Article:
Supporting your child's coding
With the new national curriculum for computing in place, you might be wondering how you can support your child. Computing lessons now have much more emphasis on understanding how computers and the internet work and improving digital literacy, including learning how to code. So, what is coding and how can you get involved?
Coding (also known as programming) involves designing, writing, testing and maintaining computer programs. It helps children to think both logically and creatively and to solve problems. Plus, it builds transferable skills for their future careers – not just for those who decide to become software developers, but for any job that requires logical reasoning, teamwork and creativity.
There are lots of ways you can do your bit to support what your child is learning at school in the new computing curriculum, even if coding is completely out of your comfort zone. Here are our top tips.
Ask your child’s school what they are learning. The computing curriculum is new so it’s reasonable to expect that their school will be sharing information about what and how they are going to teach.
Be enthusiastic about coding (even if you’re not totally convinced) and try to learn some of the vocabulary associated with it. Above all, never fall into the trap of dismissing it just because it isn’t something you will ever need – or want – to do yourself.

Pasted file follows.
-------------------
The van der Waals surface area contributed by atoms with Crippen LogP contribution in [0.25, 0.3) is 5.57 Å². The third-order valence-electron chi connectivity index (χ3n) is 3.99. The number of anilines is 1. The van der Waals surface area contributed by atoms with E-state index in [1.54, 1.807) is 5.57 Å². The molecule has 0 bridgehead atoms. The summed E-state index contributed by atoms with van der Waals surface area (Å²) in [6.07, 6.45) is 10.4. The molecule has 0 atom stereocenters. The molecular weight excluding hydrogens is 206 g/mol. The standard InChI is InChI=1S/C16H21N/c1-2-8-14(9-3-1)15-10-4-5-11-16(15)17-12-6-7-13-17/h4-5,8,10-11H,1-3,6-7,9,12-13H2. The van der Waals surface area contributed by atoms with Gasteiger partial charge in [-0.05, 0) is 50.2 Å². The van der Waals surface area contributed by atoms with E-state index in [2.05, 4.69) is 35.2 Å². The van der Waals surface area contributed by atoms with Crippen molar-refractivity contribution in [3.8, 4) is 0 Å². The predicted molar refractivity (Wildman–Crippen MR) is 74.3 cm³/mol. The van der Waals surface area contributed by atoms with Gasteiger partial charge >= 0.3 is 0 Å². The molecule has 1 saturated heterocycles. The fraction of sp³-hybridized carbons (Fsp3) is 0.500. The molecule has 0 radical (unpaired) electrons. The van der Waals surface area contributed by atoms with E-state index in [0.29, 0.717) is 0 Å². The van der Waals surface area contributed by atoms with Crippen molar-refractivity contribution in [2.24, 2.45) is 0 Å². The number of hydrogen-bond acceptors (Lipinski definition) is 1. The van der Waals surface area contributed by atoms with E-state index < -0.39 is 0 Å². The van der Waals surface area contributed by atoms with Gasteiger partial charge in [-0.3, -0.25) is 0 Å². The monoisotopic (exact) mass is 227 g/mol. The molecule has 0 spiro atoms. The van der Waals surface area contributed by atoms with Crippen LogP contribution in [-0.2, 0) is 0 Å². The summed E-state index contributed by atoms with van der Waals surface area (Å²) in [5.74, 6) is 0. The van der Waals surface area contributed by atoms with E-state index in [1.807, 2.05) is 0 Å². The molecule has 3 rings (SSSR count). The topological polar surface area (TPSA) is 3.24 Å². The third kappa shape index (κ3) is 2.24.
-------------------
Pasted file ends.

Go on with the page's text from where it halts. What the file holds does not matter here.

Teach your child some of the principles of coding without even going near a computer. One simple offline activity is to ask them to write a series of commands that would enable someone who is blindfolded to get from one room in their house to another. It’s a great party game that teaches coding at the same time!
See if there is a coding club near you – some are free and some charge for their courses. Code Club is a nationwide network of free volunteer-led after school coding clubs for children aged 9-11. Other coding clubs include CoderDojo and Fire Tech Camp.
As CEO and Founder of The Parent Zone, Vicki Shotbolt helps companies and organisations to create parent-friendly initiatives. She serves on the board of the UK Council for Child Internet Safety (UKCCIS) and is a member of Vodafone’s Child Online Safety editorial team.
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